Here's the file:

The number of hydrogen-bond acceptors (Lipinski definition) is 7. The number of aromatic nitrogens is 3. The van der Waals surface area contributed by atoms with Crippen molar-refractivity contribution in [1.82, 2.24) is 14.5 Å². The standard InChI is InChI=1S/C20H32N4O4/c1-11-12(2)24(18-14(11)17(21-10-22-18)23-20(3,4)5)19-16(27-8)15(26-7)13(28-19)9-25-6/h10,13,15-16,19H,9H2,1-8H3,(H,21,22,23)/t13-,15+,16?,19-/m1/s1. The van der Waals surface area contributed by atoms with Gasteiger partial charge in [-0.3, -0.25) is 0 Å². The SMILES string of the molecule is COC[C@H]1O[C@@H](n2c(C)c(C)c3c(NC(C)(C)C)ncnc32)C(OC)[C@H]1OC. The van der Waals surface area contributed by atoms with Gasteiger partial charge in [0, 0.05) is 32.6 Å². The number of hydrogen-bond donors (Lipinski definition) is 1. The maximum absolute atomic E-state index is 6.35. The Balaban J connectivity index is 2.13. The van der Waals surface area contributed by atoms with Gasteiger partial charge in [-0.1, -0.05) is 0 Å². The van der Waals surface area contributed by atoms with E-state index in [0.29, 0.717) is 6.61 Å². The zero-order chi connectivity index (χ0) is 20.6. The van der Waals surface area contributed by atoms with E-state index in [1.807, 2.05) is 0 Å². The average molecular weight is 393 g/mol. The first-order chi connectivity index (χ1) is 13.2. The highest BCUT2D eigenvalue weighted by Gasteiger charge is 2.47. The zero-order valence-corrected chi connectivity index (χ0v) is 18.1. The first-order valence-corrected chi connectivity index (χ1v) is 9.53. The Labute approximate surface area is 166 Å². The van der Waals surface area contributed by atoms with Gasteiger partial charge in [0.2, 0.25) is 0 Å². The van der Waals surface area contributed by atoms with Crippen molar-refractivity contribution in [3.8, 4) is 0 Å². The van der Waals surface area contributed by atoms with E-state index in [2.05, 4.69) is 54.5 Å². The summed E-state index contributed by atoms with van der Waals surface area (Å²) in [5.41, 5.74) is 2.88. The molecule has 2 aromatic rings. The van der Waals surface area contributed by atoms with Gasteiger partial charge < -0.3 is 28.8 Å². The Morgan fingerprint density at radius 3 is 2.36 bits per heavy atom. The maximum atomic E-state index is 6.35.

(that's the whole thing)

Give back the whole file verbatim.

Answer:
The number of hydrogen-bond acceptors (Lipinski definition) is 7. The number of aromatic nitrogens is 3. The van der Waals surface area contributed by atoms with Crippen molar-refractivity contribution in [1.82, 2.24) is 14.5 Å². The standard InChI is InChI=1S/C20H32N4O4/c1-11-12(2)24(18-14(11)17(21-10-22-18)23-20(3,4)5)19-16(27-8)15(26-7)13(28-19)9-25-6/h10,13,15-16,19H,9H2,1-8H3,(H,21,22,23)/t13-,15+,16?,19-/m1/s1. The van der Waals surface area contributed by atoms with Gasteiger partial charge in [-0.3, -0.25) is 0 Å². The SMILES string of the molecule is COC[C@H]1O[C@@H](n2c(C)c(C)c3c(NC(C)(C)C)ncnc32)C(OC)[C@H]1OC. The van der Waals surface area contributed by atoms with Gasteiger partial charge in [0, 0.05) is 32.6 Å². The number of hydrogen-bond donors (Lipinski definition) is 1. The maximum absolute atomic E-state index is 6.35. The Balaban J connectivity index is 2.13. The van der Waals surface area contributed by atoms with Gasteiger partial charge in [-0.1, -0.05) is 0 Å². The van der Waals surface area contributed by atoms with E-state index in [0.29, 0.717) is 6.61 Å². The zero-order chi connectivity index (χ0) is 20.6. The van der Waals surface area contributed by atoms with E-state index in [1.807, 2.05) is 0 Å². The average molecular weight is 393 g/mol. The first-order chi connectivity index (χ1) is 13.2. The highest BCUT2D eigenvalue weighted by Gasteiger charge is 2.47. The zero-order valence-corrected chi connectivity index (χ0v) is 18.1. The first-order valence-corrected chi connectivity index (χ1v) is 9.53. The Labute approximate surface area is 166 Å². The van der Waals surface area contributed by atoms with Gasteiger partial charge in [0.2, 0.25) is 0 Å². The van der Waals surface area contributed by atoms with Crippen molar-refractivity contribution in [3.8, 4) is 0 Å². The van der Waals surface area contributed by atoms with E-state index in [2.05, 4.69) is 54.5 Å². The summed E-state index contributed by atoms with van der Waals surface area (Å²) in [5.41, 5.74) is 2.88. The molecule has 2 aromatic rings. The van der Waals surface area contributed by atoms with Gasteiger partial charge < -0.3 is 28.8 Å². The Morgan fingerprint density at radius 3 is 2.36 bits per heavy atom. The maximum atomic E-state index is 6.35.